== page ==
It is crucial to understand that the most of the damage caused by brain injury does not occur upon initial impact to the head, but rather as a consequence of secondary brain injury.

Traumatic Brain Injury Explained

It is crucial to understand that most of the damage caused by brain injury does not occur upon initial impact to the head, but rather as a consequence of secondary brain injury.

In the hours, days, weeks, and months following TBI, the increased permeability of the neuronal membrane allows for an excessive influx of metal ions and circulating free radicals. This situation produces a series of protein degradation cascades and oxidation, leading to widespread molecular damage and neuronal cell death. 

In short, the damaged area after the initial trauma expands if not treated, a process, which can last for years. Currently, there are no drugs or therapies that can stop the post-TBI biochemical cascade.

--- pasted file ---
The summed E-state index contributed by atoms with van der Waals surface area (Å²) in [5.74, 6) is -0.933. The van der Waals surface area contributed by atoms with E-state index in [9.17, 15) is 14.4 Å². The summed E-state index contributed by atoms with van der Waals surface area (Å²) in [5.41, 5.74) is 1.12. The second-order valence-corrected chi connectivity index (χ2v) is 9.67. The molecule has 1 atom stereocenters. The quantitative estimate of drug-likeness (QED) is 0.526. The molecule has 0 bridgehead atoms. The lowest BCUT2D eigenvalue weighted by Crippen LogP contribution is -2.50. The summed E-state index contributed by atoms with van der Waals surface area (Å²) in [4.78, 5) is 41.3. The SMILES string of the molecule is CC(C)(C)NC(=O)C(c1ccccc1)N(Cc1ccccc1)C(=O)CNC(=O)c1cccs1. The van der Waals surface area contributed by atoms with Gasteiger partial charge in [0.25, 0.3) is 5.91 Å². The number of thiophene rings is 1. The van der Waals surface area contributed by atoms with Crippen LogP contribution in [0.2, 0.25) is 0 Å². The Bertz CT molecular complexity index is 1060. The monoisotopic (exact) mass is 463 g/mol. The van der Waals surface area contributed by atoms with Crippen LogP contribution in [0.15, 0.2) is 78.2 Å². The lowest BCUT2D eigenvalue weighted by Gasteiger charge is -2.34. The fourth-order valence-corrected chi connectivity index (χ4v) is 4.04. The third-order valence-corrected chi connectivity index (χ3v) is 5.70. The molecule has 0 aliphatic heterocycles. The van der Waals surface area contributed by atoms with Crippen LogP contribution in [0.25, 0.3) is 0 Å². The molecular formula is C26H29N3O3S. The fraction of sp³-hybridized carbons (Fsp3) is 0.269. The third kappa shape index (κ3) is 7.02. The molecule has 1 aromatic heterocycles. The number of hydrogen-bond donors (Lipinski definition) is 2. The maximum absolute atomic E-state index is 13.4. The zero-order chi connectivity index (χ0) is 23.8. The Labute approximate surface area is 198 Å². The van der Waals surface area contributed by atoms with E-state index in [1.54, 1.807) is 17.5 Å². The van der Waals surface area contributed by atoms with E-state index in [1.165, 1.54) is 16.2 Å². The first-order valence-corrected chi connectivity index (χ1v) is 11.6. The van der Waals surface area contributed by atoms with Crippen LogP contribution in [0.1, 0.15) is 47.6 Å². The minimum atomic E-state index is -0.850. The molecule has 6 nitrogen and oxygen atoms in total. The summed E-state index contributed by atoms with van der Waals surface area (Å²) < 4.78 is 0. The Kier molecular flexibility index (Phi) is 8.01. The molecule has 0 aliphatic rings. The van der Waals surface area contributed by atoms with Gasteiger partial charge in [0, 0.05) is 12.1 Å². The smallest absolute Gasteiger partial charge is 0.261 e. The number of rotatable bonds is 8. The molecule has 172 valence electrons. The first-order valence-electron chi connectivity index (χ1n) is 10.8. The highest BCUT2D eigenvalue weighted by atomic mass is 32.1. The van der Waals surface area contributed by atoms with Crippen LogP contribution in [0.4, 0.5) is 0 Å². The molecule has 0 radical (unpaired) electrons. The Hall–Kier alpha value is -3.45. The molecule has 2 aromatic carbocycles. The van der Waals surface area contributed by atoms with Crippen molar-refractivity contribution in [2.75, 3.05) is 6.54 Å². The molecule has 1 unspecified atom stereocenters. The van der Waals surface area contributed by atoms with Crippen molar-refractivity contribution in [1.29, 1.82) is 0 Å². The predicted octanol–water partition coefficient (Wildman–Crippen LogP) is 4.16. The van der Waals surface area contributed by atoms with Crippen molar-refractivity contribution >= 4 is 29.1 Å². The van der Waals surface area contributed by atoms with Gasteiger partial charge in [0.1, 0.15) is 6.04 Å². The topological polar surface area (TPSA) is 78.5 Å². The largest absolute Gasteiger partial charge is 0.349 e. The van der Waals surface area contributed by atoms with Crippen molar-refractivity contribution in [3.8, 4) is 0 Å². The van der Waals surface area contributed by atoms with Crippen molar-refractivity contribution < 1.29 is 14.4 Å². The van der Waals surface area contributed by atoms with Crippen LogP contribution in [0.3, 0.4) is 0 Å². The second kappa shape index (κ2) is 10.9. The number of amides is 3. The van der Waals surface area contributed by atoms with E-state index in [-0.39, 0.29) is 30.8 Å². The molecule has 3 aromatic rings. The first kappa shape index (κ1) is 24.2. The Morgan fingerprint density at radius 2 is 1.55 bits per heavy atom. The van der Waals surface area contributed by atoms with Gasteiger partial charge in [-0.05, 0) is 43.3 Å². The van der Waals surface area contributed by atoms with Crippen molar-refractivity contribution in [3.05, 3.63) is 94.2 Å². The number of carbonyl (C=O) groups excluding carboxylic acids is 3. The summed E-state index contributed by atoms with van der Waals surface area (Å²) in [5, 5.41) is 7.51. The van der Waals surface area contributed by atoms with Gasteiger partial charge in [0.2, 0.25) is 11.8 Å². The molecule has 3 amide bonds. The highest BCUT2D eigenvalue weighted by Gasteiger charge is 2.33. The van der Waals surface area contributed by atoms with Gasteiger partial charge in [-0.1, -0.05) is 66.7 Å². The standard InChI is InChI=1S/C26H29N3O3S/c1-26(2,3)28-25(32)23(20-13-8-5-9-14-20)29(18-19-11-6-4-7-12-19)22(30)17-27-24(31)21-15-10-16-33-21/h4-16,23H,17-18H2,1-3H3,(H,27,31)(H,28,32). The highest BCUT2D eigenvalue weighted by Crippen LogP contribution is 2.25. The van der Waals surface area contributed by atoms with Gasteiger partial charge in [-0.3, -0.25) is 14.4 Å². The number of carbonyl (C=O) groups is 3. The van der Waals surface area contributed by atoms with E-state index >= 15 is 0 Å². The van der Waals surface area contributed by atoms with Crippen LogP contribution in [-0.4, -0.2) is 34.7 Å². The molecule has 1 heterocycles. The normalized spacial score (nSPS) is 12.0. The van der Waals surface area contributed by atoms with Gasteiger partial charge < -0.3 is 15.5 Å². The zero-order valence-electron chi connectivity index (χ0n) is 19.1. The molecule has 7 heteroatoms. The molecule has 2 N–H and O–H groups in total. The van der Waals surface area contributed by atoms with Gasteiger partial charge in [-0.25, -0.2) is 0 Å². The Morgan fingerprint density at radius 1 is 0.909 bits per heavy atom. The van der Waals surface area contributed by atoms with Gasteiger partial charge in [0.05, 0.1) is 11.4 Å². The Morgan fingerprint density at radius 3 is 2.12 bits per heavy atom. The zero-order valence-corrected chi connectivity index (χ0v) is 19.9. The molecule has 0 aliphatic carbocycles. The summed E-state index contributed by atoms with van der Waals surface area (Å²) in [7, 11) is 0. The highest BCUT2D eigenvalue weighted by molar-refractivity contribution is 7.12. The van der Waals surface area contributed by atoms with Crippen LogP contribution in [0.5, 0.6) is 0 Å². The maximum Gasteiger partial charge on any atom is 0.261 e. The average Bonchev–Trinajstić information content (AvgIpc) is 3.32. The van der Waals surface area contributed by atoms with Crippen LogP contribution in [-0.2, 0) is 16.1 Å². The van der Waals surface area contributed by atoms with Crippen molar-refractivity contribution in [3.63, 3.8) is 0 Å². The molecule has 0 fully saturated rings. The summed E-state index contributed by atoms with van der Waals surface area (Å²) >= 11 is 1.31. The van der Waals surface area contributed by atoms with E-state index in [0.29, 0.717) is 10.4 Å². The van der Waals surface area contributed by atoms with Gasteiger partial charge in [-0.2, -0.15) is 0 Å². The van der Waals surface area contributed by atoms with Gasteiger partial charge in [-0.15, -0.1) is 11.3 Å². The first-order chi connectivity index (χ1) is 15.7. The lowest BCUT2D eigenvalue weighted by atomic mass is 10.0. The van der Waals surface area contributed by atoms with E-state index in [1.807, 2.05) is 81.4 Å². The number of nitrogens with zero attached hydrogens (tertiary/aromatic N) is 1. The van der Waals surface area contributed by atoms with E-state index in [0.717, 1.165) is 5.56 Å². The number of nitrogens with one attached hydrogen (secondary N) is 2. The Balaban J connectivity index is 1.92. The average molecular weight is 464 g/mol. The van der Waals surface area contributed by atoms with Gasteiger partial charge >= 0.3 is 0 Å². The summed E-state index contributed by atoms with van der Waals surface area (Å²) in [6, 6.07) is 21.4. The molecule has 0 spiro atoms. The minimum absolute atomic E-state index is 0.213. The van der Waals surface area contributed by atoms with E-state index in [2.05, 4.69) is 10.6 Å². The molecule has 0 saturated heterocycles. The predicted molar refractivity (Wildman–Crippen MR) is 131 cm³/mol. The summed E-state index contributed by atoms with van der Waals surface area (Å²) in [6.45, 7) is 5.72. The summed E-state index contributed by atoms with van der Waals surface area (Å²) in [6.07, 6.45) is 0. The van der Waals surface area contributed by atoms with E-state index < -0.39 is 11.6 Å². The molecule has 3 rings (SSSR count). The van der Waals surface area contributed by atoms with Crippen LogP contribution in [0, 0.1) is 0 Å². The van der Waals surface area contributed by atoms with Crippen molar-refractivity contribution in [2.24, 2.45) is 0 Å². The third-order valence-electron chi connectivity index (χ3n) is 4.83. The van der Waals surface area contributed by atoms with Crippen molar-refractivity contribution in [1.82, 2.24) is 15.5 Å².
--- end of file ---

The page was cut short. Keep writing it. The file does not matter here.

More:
Development plan

The company will verify its novel concept in several animal models of neurodegenerative conditions, including head trauma and stroke, in the hope of obtaining highly promising results. A series of tests has demonstrated that the regulated reduction of different free metal ions induces the effective neuroprotection of the affected tissues in the injured brain and encourages the naturally occurring process of brain detoxification. 

Harel Articletbi Ipijun2014
Harel Articletbi Ipijun2014
618 KB, updated on Sep 24th 2014
TBI Damage
A Chart describing the trauma, secondary damage to tissue, cellular effects and the long-term effects of a TBI.
190 KB, updated on Sep 23rd 2014

Possible Long-Term Effects of TBI

  • Depression
  • Suicidal tendencies
  • Delusion (paranoia)
  • Seizures
  • Increased risk of neurodegenerative condition such as Alzheimer's & Parkinson's disease